– Pavel
    Aug 31, 2016 at 11:44

I had a low-stress application for reusing alkaline cells (low current, didn't necessarily need a full recharge), so I tried it myself [original research] although [this ain't Wikipedia]. The first thing I discovered was that the available information is so dead-set against trying this, that it is very difficult to determine what the proper terminating voltage would be. I used a bench supply so I could limit both the current and the voltage.

On the first try, the results were good. On the second try, the cell leaked. After that, I intentionally kept the charge current to C/10 or less, using cells that had never been recharged, and that were not completely exhausted. After some period of time, the cells began expelling gas and electrolyte. The gas leaking was audible (as in, "What's that sound?", and "Oh, it's the cell I'm recharging")

As an aside, cells that are intended to be recharged often have mechanisms targeted at absorbing the gas, or at least safely venting it. Not in this case.

Conclusion: The chemical reaction isn't necessarily "reversible" in an exact sense. When run backwards you get other things like heat and gases. Electrolytic reactions involve things like dissolving metal, and the resulting corrosion products don't automatically know where to go back to. In the end, I quit trying to recharge these. No deaths were reported.

I believe these results will vary with brand (manufacturer), so if it worked for you, you were just more lucky. But this is an example of why it may not work.


Single-use alkalines aren't guaranteed to be rechargable. Why not buy actual rechargable batteries which keep working even over a large number of recharge cycles? It's much cheaper over the long term.

I've recharged lots of 9V alkalines for use in DVMs. Trickle-charge 20mA with a cc power supply set to 9.5V max. It doesn't work well with deeply-discharged batteries below about 7.5V. But you can get some extra life from 9V alkalines if they've only been run down to 8V or 8.5V or so. So, probably a commercial charger will accomplish this without tying up your bench supply.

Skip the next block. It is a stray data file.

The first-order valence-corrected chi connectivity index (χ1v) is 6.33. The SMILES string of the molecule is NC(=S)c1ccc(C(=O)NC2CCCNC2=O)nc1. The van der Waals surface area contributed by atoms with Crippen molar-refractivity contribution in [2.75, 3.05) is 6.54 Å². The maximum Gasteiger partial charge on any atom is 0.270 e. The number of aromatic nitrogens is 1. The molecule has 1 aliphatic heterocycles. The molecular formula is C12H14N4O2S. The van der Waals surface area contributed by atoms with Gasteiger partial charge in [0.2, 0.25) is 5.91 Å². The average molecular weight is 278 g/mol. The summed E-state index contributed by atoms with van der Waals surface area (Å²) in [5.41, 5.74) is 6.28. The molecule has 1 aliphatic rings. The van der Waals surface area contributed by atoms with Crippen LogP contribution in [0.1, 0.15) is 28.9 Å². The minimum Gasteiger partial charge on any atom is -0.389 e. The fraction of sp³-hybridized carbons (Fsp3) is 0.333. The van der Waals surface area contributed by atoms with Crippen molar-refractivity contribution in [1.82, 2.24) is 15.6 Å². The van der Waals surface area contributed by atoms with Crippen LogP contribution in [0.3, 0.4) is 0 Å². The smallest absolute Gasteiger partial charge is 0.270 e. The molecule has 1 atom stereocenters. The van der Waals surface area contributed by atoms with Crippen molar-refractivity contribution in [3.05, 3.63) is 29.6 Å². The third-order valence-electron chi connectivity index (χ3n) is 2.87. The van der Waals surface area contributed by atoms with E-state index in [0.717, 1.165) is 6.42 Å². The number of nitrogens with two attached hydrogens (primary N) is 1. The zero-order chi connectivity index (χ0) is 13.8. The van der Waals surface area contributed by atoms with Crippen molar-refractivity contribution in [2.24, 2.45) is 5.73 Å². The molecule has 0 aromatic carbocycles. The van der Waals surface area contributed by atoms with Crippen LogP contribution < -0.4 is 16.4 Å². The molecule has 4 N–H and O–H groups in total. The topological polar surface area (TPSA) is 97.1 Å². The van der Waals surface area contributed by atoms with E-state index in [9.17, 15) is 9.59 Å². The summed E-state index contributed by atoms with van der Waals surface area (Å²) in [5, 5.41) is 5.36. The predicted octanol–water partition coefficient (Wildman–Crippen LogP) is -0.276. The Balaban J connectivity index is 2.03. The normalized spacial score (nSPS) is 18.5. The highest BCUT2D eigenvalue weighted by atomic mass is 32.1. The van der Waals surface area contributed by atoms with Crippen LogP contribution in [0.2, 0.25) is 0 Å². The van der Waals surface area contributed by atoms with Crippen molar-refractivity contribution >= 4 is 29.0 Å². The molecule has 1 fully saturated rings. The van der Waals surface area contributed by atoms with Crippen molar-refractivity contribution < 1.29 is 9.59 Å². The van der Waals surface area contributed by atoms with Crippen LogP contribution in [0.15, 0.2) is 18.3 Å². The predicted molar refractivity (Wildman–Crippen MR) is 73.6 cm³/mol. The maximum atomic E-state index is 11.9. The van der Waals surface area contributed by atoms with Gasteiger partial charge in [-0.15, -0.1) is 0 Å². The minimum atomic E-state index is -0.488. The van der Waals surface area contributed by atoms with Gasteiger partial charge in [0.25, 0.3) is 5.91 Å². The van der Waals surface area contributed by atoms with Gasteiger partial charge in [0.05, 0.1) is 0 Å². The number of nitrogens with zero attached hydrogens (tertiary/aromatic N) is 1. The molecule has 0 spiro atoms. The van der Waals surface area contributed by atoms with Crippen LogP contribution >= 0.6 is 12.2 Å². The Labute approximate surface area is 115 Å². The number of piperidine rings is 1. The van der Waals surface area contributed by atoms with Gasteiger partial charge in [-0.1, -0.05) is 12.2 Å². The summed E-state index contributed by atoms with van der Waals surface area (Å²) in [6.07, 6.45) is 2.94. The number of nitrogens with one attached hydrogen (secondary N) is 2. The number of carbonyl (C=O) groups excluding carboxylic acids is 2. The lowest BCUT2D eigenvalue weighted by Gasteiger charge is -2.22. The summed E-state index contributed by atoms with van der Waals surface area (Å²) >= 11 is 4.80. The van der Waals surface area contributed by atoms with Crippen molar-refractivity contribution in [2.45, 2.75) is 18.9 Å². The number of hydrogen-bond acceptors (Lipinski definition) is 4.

Yes, sometimes a cell starts venting gas, little popping sounds. I've only seen this on deep discharged ruined batteries where the voltage remains way low despite all "recharge."

There's one good application for all of this. If you score a huge box of "dead" 9v alkalines, you can raise the voltage most of them. Then hook them all in series and use them as woodburners, electrostatic kilovolt supply, carbon arclamp demos, etc. Or just competing on YT/reddit for highest unwise 9V-bank voltage evar. Get yours from indie theaters FM microphone discards, or office buildings replacing smoke detector batteries.

244 batteries in series https://www.youtube.com/watch?v=8hwLHdBTQ7s

490 batteries in series http://www.break.com/video/ugc/490-9v-batteries-351064

If you have some copper sulfate or copper chloride solution, you can demonstrate some issues behind "recharging." Recharging is basically a form of electroplating, of converting the corrosion products back into solid battery plates. Stick a couple of small copper electrodes into your bluegreen solution, then crank up the power supply to high current. Fast-growing clots of black goo! That's dendritic copper growing on the negative electrode; a forest of nanofilaments. Perform the plating at much lower current and you instead get bulk copper metal. Battery design has similar issues: the physical structures produced by the "corrosion" and the "plating" must not degrade over many cycles, and deep discharge (excessive 'corrosion') must not ruin the battery or reduce the number of charge cycles.

  • \$\begingroup\$ That "FM microphone discards" idea should be a winner. I've observed that any time anything goes wrong (like standing in a dead spot) they immediately change the batteries. \$\endgroup\$
    – gbarry
    Oct 6, 2017 at 22:17

There is a blanket safety warning , but chargers with a limited capacity of C/10 would not likely result in overheating losses and take more than 10 hrs to trickle charge. You might be lucky to get out 50% of charge put in up to 90% SOC on the 1st re-use , but this declines rapidly with temperature rise and cycle count on primary cells. Using chargers >=1C charge rate could result in rapid temp rise should an internal short occur. Monitoring battery temp. is safe if done in real-time.